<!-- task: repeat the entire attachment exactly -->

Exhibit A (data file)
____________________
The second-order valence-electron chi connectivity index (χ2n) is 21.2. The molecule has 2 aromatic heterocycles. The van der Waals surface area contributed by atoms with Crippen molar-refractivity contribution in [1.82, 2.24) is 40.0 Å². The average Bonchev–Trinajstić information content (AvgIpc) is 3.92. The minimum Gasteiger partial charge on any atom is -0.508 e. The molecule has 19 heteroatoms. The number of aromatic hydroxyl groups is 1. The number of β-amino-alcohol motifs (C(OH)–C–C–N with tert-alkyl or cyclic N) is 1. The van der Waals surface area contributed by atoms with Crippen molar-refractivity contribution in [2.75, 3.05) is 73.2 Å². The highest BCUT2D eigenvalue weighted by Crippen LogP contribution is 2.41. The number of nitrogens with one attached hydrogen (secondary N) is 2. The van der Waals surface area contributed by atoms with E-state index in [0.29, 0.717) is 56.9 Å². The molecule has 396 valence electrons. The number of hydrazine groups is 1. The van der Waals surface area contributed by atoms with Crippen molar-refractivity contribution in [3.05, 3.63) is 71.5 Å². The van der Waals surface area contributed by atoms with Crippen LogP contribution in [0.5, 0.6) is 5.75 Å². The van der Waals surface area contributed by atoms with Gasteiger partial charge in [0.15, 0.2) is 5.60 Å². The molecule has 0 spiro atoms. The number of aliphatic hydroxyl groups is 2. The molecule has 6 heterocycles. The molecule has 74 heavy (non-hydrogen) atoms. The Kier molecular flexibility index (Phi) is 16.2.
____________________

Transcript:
The second-order valence-electron chi connectivity index (χ2n) is 21.2. The molecule has 2 aromatic heterocycles. The van der Waals surface area contributed by atoms with Crippen molar-refractivity contribution in [1.82, 2.24) is 40.0 Å². The average Bonchev–Trinajstić information content (AvgIpc) is 3.92. The minimum Gasteiger partial charge on any atom is -0.508 e. The molecule has 19 heteroatoms. The number of aromatic hydroxyl groups is 1. The number of β-amino-alcohol motifs (C(OH)–C–C–N with tert-alkyl or cyclic N) is 1. The van der Waals surface area contributed by atoms with Crippen molar-refractivity contribution in [2.75, 3.05) is 73.2 Å². The highest BCUT2D eigenvalue weighted by Crippen LogP contribution is 2.41. The number of nitrogens with one attached hydrogen (secondary N) is 2. The van der Waals surface area contributed by atoms with E-state index in [0.29, 0.717) is 56.9 Å². The molecule has 396 valence electrons. The number of hydrazine groups is 1. The van der Waals surface area contributed by atoms with Crippen molar-refractivity contribution in [3.05, 3.63) is 71.5 Å². The van der Waals surface area contributed by atoms with Crippen LogP contribution in [0.5, 0.6) is 5.75 Å². The van der Waals surface area contributed by atoms with Gasteiger partial charge in [0.15, 0.2) is 5.60 Å². The molecule has 0 spiro atoms. The number of aliphatic hydroxyl groups is 2. The molecule has 6 heterocycles. The molecule has 74 heavy (non-hydrogen) atoms. The Kier molecular flexibility index (Phi) is 16.2.